Dutch voters just shot down a major spying law that would allow DNA database

The legislation may now face revision, even though the prime minister supports it.

Dutch voters narrowly rejected a controversial law on Wednesday which would have given government intelligence agencies the power to carry out mass surveillance.

Both houses of parliament had already approved the proposed law, but the issue went to a national referendum after more than 300,000 people signed a petition expressing their opposition. While the referendum was non-binding, Prime Minister Mark Rutte pledged to take the outcome seriously. The legislation may now face revision, even though the prime minister supports it.


With 89 percent of the vote counted on Thursday, the “no” vote had 48.8 percent, to the “yes” campaign’s 47.3 percent. Exit polls, however, had shown the vote going the opposite way.

The so-called “trawling” law would give the two Dutch intelligence agencies, if approved by an independent panel, new powers to:

  • electronically tap an entire geographic area
  • hack electronic devices
  • create a DNA database
  • keep data for three years and share it with foreign allies

Opponents of the legislation, such as the digital rights group Bits of Freedom, argued that the proposed law could result in widespread privacy violations.

“Voters have given a clear signal,” the group’s director Hans de Zwart said in response to the referendum results. “This law is not good enough and needs fundamental improvements.”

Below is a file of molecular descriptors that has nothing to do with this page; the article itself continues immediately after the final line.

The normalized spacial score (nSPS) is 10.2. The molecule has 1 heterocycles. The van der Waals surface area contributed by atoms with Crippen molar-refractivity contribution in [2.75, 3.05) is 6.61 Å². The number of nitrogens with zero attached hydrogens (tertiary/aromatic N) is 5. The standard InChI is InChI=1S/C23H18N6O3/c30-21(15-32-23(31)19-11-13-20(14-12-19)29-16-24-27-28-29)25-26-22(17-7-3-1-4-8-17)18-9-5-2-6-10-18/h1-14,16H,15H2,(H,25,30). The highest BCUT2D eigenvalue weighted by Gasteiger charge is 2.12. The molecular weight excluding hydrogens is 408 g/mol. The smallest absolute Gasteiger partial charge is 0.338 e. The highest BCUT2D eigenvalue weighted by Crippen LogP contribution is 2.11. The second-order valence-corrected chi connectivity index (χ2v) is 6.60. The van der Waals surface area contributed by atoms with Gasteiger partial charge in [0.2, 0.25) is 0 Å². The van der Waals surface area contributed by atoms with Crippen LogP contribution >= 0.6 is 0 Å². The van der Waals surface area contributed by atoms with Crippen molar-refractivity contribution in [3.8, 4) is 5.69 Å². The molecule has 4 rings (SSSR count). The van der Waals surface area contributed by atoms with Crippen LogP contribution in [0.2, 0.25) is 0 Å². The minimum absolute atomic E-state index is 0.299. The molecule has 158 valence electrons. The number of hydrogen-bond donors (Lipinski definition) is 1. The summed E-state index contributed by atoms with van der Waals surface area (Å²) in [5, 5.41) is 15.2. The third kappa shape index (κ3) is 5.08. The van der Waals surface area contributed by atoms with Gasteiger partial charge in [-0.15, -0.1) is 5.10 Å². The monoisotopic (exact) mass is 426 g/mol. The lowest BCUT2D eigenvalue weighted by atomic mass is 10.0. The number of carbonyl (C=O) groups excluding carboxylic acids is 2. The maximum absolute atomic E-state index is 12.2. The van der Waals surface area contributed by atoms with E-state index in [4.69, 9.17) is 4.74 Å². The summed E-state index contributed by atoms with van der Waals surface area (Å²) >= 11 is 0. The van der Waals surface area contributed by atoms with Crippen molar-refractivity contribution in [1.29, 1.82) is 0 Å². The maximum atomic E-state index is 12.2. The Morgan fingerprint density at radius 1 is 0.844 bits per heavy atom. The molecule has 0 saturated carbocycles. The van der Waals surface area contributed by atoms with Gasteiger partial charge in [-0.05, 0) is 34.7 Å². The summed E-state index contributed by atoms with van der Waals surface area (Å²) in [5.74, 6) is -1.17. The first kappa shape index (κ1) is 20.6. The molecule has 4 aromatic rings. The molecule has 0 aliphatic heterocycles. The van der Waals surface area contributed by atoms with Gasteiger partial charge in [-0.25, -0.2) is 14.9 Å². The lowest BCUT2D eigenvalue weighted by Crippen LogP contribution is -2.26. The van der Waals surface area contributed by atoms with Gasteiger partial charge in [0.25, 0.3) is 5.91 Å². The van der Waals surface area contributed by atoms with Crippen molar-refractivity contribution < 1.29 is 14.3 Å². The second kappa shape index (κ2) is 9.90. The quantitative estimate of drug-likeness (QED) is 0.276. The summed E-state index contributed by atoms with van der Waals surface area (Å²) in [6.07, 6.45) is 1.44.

The group vowed to challenge the law in court if the government did not heed the message from voters.

The Netherlands’ Council of State, the body responsible for vetting new laws, also said the law allowed for a disproportionate amount of data collection and could breach European privacy laws.

Supporters of the law, however, argued the law was necessary to counter the terrorism threats and bring Dutch intelligence services in line with American, British, and French intelligence services, which have sweeping electronic surveillance powers.

“It’s not that our country is unsafe, it’s that this law will make it safer,” Rutte said ahead of the vote.

Cover image: A picture of spy Mata Hari can be seen as part of an installation in Leeuwarden, the Netherlands, 27 January 2018. Mata Hari is the city's most famous figure. Leeuwarden is the European capital of culture 2018. (Friso Gentsch/picture-alliance/dpa/AP Images)